Computing HSIC is simple: only the kernel matrices K and L are needed;<br />
<br />
HSIC satisfies concentration of measure conditions, i.e. for random draws of observation from <math>Pr_{xy}</math>, HSIC provides values which are very similar;<br />
<br />
Incorporating prior knowledge into the dependence estimation can be done via<br />
kernels.<br />
<br />
==Kernelized Sorting==<br />
===Kernelized Sorting===<br />
'''Claim: ''' Thr problem is equivalent to the optimization problem of <br />
<math><br />
\pi^{\ast}=\arg\max_{\pi \in \Pi_{m}}[tr \bar{K}<br />
\pi^{T}\bar{L}\pi]<br />
</math><br />
<br />
'''Proof''': Firstly, we need to establish <math>H</math> and <math>\pi</math> matrices commute.<br />
<br />
Since <math>H</math> is a centering matrix, we can write it as <math>H=I_{n}-11^{T}</math>.<br />
<br />
Actually, note that <math>\ H\pi=\pi H</math> iff <math>\ (I_{n}-11^{T})\pi=\pi (I_{n}-11^{T})</math> iff <math>\ 11^{T}\pi=\pi 11^{T}</math>, a result follows.<br />
<br />
Next, recall that the biased estimator of HSIC given finite sample <math>Z = \{(x_{i},<br />
y_{i})\}_{i=1}^{m}</math> drawn from <math>Pr_{xy}</math> is<br />
<br />
<math><br />
D(\mathcal {F},\mathcal {G},Z)=(m-1)^{-2}tr HKHL =<br />
(m-1)^{-2} tr \bar{K}\bar{L}<br />
</math><br />
<br />
where <math>K,L\in \mathbb{R}^{m\times m}</math> are the kernel matrices for<br />
the data and the labels respectively, i.e. <math>K=xx^{T}</math> and <math>L=yy^{T}</math>.<br />
<br />
Now, for any given pair <math>(x, y_{r})</math> between <math>X</math> and <math>Y</math>, we have <math>y_{r}=\pi y</math>.<br />
<br />
Note that <math>\pi</math> is a permutation matrix, we have <math>y=\pi^{T} y_{r}</math>, so the kernel matrix <math>L=\pi^{T}y_{r}y_{r}^{T}\pi</math>.<br />
<br />
Note that the kernel matrix <math>L_{r}=y_{r}y_{r}^{T}</math>, so the kernel matrix <math>L=\pi^{T}L_{r}\pi</math>.<br />
<br />
Note that <math>tr HKHL = tr HKHHLH </math>, since <math>H</math> is idempotent.<br />
<br />
So we have <math>tr HKHL = tr HKHHLH = tr \bar K H\pi^{T}L_{r}\pi H = tr \bar K \pi^{T}HL_{r}H\pi = tr \bar K \pi^{T}\bar L_{r}\pi </math>. <br />
<br />
Clearly, it is just our objective function.<br />
<br />
====Sorting as a special case====<br />
For general kernel matrices <math>K \,</math> and <math>L \,</math>, where <math>K_{ij}=k(x_i,x_j) \,</math> and <math>L_{ij}=l(x_i,x_j) \,</math>, the objective of the kernelized sorting problem, as explained above, is to find the permutation matrix <math> \pi \,</math> which maximizes <math>tr(\bar{K} \pi^{T}\bar{L}\pi ) = tr(HKH\pi^{T}HLH\pi)\, </math>.<br />
<br />
In the special case where the kernel functions <math>k\,</math> and <math>l\,</math> are the inner product in Euclidean space, we have <math>K=xx^{T}\,</math> and <math>L=yy^{T}\,</math>. Hence, we can rewrite the objective as <br />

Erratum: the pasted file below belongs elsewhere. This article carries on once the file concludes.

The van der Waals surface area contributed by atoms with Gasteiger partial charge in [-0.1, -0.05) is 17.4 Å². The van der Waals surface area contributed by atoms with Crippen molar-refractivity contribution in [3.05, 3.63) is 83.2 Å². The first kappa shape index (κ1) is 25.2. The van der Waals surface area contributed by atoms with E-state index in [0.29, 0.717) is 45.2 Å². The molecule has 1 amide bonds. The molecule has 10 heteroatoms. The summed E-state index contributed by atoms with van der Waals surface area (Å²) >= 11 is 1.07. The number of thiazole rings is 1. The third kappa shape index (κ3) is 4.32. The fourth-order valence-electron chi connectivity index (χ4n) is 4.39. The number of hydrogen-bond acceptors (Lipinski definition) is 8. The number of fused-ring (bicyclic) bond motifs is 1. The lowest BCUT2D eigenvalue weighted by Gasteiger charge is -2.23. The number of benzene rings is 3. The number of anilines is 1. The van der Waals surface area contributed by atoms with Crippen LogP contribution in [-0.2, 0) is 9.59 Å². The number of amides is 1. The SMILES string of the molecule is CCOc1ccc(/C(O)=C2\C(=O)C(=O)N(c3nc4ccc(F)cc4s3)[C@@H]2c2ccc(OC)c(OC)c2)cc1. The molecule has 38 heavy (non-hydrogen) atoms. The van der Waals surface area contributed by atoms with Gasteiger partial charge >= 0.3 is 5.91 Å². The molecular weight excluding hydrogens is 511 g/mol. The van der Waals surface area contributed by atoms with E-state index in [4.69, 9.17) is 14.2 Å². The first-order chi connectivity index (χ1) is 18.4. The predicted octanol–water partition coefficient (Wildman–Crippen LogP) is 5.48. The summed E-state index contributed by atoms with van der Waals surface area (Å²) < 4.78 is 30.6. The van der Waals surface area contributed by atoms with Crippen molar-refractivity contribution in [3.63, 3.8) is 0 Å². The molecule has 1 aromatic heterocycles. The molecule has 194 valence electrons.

<br />
<math>tr(HKH\pi^{T}HLH\pi) = tr(Hxx^{T}H\pi^{T}Hyy^{T}H\pi) = tr[Hx(Hx)^T\pi^{T}Hy(Hy)^T\pi] = tr[((Hx)^T\pi^{T}Hy) ((Hy)^T\pi Hx))]\,</math>, where the last step uses the property that trace is invariant under cyclic permutations.<br />
<br />
Note that <math>(Hx)^T\pi^{T}Hy \, </math> and <math> (Hy)^T\pi Hx = (Hx)^T\pi^{T}Hy \,</math> are scalars, therefore the objective is equal to <math> [(Hx)^T\pi (Hy)]^2 \,</math>.<br />
<br />
In the even more special case where the Euclidean space is the real line and the inner product is multiplication of real numbers, the centering matrix <math>H\,</math> merely translates the sample vector <math>y \,</math> (by the sample mean) and thus the order of <math>y \,</math> is preserved. Hence, maximizing <math> [(Hx)^T\pi (Hy)]^2 \,</math> can be solved by maximizing <math>x^T \pi y \,</math>. Under the further assumption that <math>x \,</math> is sorted ascendingly, maximizing <math> x^T \pi y \,</math> is equivalent to sorting <math>y \,</math> ascendingly, according to the Polya-Littlewood-Hardy inequality.<br />
<br />
===Diagonal Dominance===<br />
Replace the expectations by sums where no pairwise summation indices are identical. This leads to the objective function:<br />
<br />
<math><br />
\frac{1}{m(m-1)}\sum_{i\ne<br />
j}K_{ij}L_{ij}+\frac{1}{m^{2}(m-1)^{2}}\sum_{i\ne j,u\ne<br />
v}K_{ij}L_{uv}- \frac{2}{m(m-1)^2}\sum_{i,j\ne i,v\ne i}K_{ij}L_{iv}<br />
</math><br />
<br />
Using the <math>\bar{K}_{ij}=K_{ij}(1-\delta_{ij})</math> and<br />
<math>\bar{L}_{ij}=L_{ij}(1-\delta_{ij})</math> for kernel matrices where<br />
the main diagonal terms have been removed we arrive at the<br />
expression <math>(m-1)^{-1}tr<br />
H\bar{L}H\bar{K}</math>.<br />
<br />
===Relaxation to a constrained eigenvalue problem===<br />
An approximate solution of the problem by solving <br><br />
<br />
<math><br />
\text{maximize}_{\eta} \left\{ \eta^{T}M\eta \right\} \text{subject to} A\eta=b<br />
</math><br />
<br />
Here the matrix <math>M=K\otimes L\in \mathbb{R}^{m^{2}\times{m^2}}</math> is<br />
given by the outer product of the constituting kernel matrices,<br />